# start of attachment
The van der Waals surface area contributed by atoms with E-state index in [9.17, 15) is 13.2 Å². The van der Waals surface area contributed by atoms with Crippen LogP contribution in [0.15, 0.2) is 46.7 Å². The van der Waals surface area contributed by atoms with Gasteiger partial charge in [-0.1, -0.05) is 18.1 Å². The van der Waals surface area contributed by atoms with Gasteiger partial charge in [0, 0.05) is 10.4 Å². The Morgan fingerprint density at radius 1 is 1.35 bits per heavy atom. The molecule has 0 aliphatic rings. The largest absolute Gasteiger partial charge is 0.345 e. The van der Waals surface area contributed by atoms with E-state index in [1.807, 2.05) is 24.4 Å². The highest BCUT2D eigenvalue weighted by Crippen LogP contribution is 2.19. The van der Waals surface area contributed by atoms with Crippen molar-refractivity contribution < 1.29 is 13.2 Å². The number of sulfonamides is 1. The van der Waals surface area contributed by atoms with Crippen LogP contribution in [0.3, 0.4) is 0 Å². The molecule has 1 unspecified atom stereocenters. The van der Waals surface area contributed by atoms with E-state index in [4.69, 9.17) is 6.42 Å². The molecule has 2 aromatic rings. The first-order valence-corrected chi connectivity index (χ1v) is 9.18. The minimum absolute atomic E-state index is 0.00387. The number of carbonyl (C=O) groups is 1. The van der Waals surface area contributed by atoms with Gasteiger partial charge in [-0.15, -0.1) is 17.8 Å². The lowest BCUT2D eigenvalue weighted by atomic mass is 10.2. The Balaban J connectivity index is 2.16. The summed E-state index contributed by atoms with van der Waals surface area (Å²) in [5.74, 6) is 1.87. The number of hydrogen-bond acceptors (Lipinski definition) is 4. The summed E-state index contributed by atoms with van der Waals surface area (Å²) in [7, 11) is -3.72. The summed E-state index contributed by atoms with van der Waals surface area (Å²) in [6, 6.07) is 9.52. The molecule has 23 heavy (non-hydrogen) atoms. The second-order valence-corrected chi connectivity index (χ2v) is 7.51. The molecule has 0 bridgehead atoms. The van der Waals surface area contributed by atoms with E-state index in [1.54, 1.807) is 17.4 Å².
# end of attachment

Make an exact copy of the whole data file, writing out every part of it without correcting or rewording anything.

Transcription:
The van der Waals surface area contributed by atoms with E-state index in [9.17, 15) is 13.2 Å². The van der Waals surface area contributed by atoms with Crippen LogP contribution in [0.15, 0.2) is 46.7 Å². The van der Waals surface area contributed by atoms with Gasteiger partial charge in [-0.1, -0.05) is 18.1 Å². The van der Waals surface area contributed by atoms with Gasteiger partial charge in [0, 0.05) is 10.4 Å². The Morgan fingerprint density at radius 1 is 1.35 bits per heavy atom. The molecule has 0 aliphatic rings. The largest absolute Gasteiger partial charge is 0.345 e. The van der Waals surface area contributed by atoms with E-state index in [1.807, 2.05) is 24.4 Å². The highest BCUT2D eigenvalue weighted by Crippen LogP contribution is 2.19. The van der Waals surface area contributed by atoms with Crippen molar-refractivity contribution < 1.29 is 13.2 Å². The number of sulfonamides is 1. The van der Waals surface area contributed by atoms with Crippen LogP contribution in [0.3, 0.4) is 0 Å². The molecule has 1 unspecified atom stereocenters. The van der Waals surface area contributed by atoms with E-state index in [4.69, 9.17) is 6.42 Å². The molecule has 2 aromatic rings. The first-order valence-corrected chi connectivity index (χ1v) is 9.18. The minimum absolute atomic E-state index is 0.00387. The number of carbonyl (C=O) groups is 1. The van der Waals surface area contributed by atoms with Gasteiger partial charge in [-0.15, -0.1) is 17.8 Å². The lowest BCUT2D eigenvalue weighted by atomic mass is 10.2. The Balaban J connectivity index is 2.16. The summed E-state index contributed by atoms with van der Waals surface area (Å²) in [5.74, 6) is 1.87. The number of hydrogen-bond acceptors (Lipinski definition) is 4. The summed E-state index contributed by atoms with van der Waals surface area (Å²) in [7, 11) is -3.72. The summed E-state index contributed by atoms with van der Waals surface area (Å²) in [6, 6.07) is 9.52. The molecule has 23 heavy (non-hydrogen) atoms. The second-order valence-corrected chi connectivity index (χ2v) is 7.51. The molecule has 0 bridgehead atoms. The van der Waals surface area contributed by atoms with E-state index in [1.54, 1.807) is 17.4 Å².